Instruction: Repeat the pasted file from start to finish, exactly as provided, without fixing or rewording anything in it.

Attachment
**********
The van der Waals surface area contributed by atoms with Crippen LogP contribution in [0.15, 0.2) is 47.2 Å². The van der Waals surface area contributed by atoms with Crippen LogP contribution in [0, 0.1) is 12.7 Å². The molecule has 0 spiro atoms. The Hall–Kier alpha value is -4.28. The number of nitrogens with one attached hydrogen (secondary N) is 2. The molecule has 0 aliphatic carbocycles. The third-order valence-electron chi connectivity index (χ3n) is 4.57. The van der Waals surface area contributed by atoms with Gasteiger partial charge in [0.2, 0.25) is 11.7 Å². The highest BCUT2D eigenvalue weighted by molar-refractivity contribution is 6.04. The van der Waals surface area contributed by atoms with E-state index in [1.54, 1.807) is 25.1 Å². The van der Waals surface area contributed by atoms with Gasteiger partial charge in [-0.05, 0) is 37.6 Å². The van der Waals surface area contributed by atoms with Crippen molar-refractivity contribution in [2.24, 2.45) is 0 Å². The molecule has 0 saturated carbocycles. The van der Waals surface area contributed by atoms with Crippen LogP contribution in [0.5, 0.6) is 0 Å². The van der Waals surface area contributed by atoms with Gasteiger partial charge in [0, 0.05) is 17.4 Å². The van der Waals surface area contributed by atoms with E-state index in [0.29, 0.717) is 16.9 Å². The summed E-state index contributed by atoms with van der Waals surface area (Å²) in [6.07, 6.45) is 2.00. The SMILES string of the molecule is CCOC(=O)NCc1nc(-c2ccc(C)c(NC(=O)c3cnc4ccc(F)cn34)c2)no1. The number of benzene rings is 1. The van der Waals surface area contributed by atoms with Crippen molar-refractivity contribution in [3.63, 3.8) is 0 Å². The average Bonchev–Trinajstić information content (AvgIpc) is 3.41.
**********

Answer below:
The van der Waals surface area contributed by atoms with Crippen LogP contribution in [0.15, 0.2) is 47.2 Å². The van der Waals surface area contributed by atoms with Crippen LogP contribution in [0, 0.1) is 12.7 Å². The molecule has 0 spiro atoms. The Hall–Kier alpha value is -4.28. The number of nitrogens with one attached hydrogen (secondary N) is 2. The molecule has 0 aliphatic carbocycles. The third-order valence-electron chi connectivity index (χ3n) is 4.57. The van der Waals surface area contributed by atoms with Gasteiger partial charge in [0.2, 0.25) is 11.7 Å². The highest BCUT2D eigenvalue weighted by molar-refractivity contribution is 6.04. The van der Waals surface area contributed by atoms with E-state index in [1.54, 1.807) is 25.1 Å². The van der Waals surface area contributed by atoms with Gasteiger partial charge in [-0.05, 0) is 37.6 Å². The van der Waals surface area contributed by atoms with Crippen molar-refractivity contribution in [2.24, 2.45) is 0 Å². The molecule has 0 saturated carbocycles. The van der Waals surface area contributed by atoms with Crippen LogP contribution in [0.5, 0.6) is 0 Å². The van der Waals surface area contributed by atoms with Gasteiger partial charge in [0, 0.05) is 17.4 Å². The van der Waals surface area contributed by atoms with E-state index in [0.29, 0.717) is 16.9 Å². The summed E-state index contributed by atoms with van der Waals surface area (Å²) in [6.07, 6.45) is 2.00. The SMILES string of the molecule is CCOC(=O)NCc1nc(-c2ccc(C)c(NC(=O)c3cnc4ccc(F)cn34)c2)no1. The number of benzene rings is 1. The van der Waals surface area contributed by atoms with Crippen molar-refractivity contribution in [3.63, 3.8) is 0 Å². The average Bonchev–Trinajstić information content (AvgIpc) is 3.41.